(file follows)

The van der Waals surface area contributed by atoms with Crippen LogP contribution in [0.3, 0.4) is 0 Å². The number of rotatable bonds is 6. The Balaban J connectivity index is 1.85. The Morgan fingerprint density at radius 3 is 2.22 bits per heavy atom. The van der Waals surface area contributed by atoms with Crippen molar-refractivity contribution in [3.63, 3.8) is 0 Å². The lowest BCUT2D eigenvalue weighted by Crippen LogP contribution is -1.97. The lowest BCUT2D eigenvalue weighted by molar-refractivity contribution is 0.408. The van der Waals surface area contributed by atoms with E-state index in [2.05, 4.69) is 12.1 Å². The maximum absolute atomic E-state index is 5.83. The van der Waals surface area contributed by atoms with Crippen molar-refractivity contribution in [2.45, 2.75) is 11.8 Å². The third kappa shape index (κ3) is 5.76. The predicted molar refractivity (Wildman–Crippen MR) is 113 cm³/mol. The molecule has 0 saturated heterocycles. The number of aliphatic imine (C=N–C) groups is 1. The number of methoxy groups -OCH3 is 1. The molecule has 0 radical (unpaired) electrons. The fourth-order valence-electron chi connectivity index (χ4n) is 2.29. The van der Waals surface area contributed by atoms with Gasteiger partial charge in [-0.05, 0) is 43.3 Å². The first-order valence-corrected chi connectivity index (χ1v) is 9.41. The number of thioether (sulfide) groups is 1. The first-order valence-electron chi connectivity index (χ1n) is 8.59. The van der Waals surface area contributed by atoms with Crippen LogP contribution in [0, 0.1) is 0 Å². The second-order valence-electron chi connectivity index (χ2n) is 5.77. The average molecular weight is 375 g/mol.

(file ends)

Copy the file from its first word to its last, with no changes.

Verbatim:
The van der Waals surface area contributed by atoms with Crippen LogP contribution in [0.3, 0.4) is 0 Å². The number of rotatable bonds is 6. The Balaban J connectivity index is 1.85. The Morgan fingerprint density at radius 3 is 2.22 bits per heavy atom. The van der Waals surface area contributed by atoms with Crippen molar-refractivity contribution in [3.63, 3.8) is 0 Å². The lowest BCUT2D eigenvalue weighted by Crippen LogP contribution is -1.97. The lowest BCUT2D eigenvalue weighted by molar-refractivity contribution is 0.408. The van der Waals surface area contributed by atoms with E-state index in [2.05, 4.69) is 12.1 Å². The maximum absolute atomic E-state index is 5.83. The van der Waals surface area contributed by atoms with Crippen molar-refractivity contribution in [2.45, 2.75) is 11.8 Å². The third kappa shape index (κ3) is 5.76. The predicted molar refractivity (Wildman–Crippen MR) is 113 cm³/mol. The molecule has 0 saturated heterocycles. The number of aliphatic imine (C=N–C) groups is 1. The number of methoxy groups -OCH3 is 1. The molecule has 0 radical (unpaired) electrons. The fourth-order valence-electron chi connectivity index (χ4n) is 2.29. The van der Waals surface area contributed by atoms with Gasteiger partial charge in [-0.05, 0) is 43.3 Å². The first-order valence-corrected chi connectivity index (χ1v) is 9.41. The number of thioether (sulfide) groups is 1. The first-order valence-electron chi connectivity index (χ1n) is 8.59. The van der Waals surface area contributed by atoms with Crippen LogP contribution in [0, 0.1) is 0 Å². The second-order valence-electron chi connectivity index (χ2n) is 5.77. The average molecular weight is 375 g/mol.